When 29-year-old Awura Sidial came into the Jamaica Performing Arts Center two weeks ago, she said she had not heard about a girl with cancer. Sidial, instead, explained that she just came to donate blood.
“You can just help people and not realize how much of an impact it can make to save someone else’s life,” Sidial said.
She was just the first of many donors who came to the center to help 11-year-old Broadway actress Shannon Tavarez, who has been diagnosed with acute myelogenous leukemia. After competing against thousands of girls to get the role of Nala, Simba’s female counterpart in the Broadway show “The Lion King,” Tavarez is battling for the survival of herself.
The Bellerose native’s journey with cancer has been difficult. After being diagnosed with AML in April, the search went on to find a possible match. Typical treatments that are usually diagnosed for those with leukemia are chemotherapy, a bone marrow or a core blood transplant. The problem, however, is finding an actual donor. Tavarez is part African American and part Hispanic, both of which are underrepresented nationwide when it comes to finding donors.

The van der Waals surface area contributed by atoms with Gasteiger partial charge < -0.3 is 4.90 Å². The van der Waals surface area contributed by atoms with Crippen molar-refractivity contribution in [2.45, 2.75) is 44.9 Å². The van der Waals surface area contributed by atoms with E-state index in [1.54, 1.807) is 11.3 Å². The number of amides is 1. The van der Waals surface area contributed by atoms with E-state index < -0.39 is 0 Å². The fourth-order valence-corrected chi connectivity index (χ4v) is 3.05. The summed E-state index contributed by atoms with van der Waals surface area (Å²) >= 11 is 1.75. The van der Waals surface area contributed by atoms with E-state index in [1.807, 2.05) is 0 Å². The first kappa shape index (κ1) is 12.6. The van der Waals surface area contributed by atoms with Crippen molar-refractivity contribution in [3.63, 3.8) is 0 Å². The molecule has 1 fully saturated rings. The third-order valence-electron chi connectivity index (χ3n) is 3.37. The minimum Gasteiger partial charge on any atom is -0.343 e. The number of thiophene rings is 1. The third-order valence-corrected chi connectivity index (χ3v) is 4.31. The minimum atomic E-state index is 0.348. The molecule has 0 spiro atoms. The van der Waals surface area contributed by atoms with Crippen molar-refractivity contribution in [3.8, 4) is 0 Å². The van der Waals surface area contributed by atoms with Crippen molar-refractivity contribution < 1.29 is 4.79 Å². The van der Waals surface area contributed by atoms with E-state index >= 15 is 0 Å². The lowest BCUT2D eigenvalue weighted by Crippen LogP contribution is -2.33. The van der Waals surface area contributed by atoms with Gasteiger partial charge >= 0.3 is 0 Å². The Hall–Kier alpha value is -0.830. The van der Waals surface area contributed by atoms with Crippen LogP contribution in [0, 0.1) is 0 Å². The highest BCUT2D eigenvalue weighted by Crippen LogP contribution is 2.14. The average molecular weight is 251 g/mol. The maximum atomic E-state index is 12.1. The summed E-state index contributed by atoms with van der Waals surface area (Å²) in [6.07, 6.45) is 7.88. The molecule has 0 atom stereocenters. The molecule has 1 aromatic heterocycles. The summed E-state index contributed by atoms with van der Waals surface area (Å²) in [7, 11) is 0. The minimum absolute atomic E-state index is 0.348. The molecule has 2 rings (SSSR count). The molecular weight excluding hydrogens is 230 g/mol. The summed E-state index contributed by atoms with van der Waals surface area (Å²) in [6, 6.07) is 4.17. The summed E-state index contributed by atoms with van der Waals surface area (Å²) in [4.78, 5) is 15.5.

“Our focus is to diversify the [blood donor] registry by adding more people to the database because minorities have a very small chance on finding a match because not enough minority donors are registered,” said B.L. Frazer, who is the manager of recruitment in education bone marrow department of the New York Blood Center. “It’s difficult, period, to find a match.”
“There are a lot of myths and conceptions associated with the bone marrow program,” said Frazer, which he says is among one of the many reasons ethnic groups do not donate. To counter the various taboos Frazer said, “If you’re selected, you’re probably the one person in the world that can save that particular individual.”
In order to be considered a qualified donor, candidates complete a DNA cheek swab to determine if the tissue type would be a potential match.
Parents and family members are rarely a match because family members only receive half or less of their genetic makeup, according to Frazer. The greater Jamaica area has a very diverse background of both African American and Hispanic communities, which may increase the chances of Tavarez finding a suitable match.
The young actress is currently recovering after doctors performed an umbilical-cord blood transplant last week. Though her body may reject the treatment she has received, her battle has inspired many others in the fight for bone marrow donors.
Rapper 50 Cent recently hosted a bone marrow drive in South Jamaica where he personally registered himself as a possible donor.
Those who are interested in the Be The Match Registry National Marrow Bone Registry must be in healthy condition and over the age of 18.
For more information on how to register to become a bone marrow donor, go to bethematch.org or call 1(800) 933-2566 for the nearest donation location near you.